There are some crimes that are so cruel and twisted just reading
about them tears at our souls. The Boston Marathon bombing is a
recent example. How could anyone? These emotions and modern media's
in our face constant coverage make for moral and ethical dilemmas.
Our country offers equal treatment under the law. But what if taking
on as a client such a detested defendent could be the kiss of death
for a lawyer's career? Can a jury objectively contemplate a case that
has already been judged in the court of opinion? And there's the
controversy concerning not guilty by reason of insanity. We all
pretty much agree that someone capable of such an act is a very sick
individual. But some people see this defense as a way lawyers get
their clients off.
Veteran trial lawyer Elliot Epstein brings these issues to light
in the context of a quite notorious Maine case: the 1984 murder of 4-
year-old Angela Palmer. She was quite literally cooked to death in an
oven, still conscious as her skin sizzled. Her mother's boyfriend,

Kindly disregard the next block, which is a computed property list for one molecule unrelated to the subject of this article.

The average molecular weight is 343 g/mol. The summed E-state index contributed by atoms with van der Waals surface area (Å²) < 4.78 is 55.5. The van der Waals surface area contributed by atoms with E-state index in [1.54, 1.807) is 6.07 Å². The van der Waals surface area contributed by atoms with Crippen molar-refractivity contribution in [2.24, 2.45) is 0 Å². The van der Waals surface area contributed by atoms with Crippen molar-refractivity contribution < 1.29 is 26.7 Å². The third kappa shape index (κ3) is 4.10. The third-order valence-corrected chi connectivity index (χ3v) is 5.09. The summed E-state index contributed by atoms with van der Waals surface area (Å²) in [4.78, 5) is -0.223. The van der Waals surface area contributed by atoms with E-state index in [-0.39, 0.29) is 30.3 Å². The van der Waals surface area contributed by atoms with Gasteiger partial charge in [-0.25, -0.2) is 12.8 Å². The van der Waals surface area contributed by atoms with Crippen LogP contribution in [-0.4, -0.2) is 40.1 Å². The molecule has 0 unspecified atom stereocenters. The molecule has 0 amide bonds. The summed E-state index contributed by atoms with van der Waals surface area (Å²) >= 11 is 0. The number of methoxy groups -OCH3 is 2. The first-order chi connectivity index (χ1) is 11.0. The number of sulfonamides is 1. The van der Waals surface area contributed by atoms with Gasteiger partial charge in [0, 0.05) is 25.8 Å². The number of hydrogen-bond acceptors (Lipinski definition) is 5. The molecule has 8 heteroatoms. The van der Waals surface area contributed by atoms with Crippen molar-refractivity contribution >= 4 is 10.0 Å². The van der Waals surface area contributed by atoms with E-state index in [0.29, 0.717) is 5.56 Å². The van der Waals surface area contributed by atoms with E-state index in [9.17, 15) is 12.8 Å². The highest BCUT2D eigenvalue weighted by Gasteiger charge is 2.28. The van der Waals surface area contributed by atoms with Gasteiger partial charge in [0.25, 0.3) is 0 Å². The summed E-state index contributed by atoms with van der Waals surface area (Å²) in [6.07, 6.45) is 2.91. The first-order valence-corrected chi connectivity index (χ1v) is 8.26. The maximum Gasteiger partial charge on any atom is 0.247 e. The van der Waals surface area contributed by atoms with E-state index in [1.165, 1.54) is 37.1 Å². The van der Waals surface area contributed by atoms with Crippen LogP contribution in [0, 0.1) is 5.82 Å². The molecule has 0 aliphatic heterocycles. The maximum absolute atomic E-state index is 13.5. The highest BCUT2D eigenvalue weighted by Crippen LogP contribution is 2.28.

John Lane, convinced that she had morphed into Lucifer, had committed
the crime with her mother, Cynthia Palmer, and sister in the
apartment. Both adults were jailed and tried. Was lane in a mental
state in which he was unable to see the wrongness of what he was doing
or conform his behavior to the law? Was Palmer a willing participant
or another helpless victim?
Succinct and vivid chapters juxtapose details of the horrific
discovery, the jail, and the trial with Lane and Palmer's life
stories. The whole is very disturbing, not for the faint of heart.
However, for those who want to gain insight into the challenges facing
law in such notorious cases the book is a must read.
On a personal note, the Veazie school budget is quite the controversy
this year. Town council is calling for a $200,000 cut. Some people
want the school shut down. This past week this town of about 2,000
has had three stories on the subject in the Bangor Daily News. I have
no idea what will happen. I am experiencing trepidation. This is not
an easy time to be on school board.
A great big shout out goes out to the lawyers who have the courage to
not give in to threats and villifying when they represent clients who
are despised by the public.
Julia Emily Hathaway
Sent from my iPod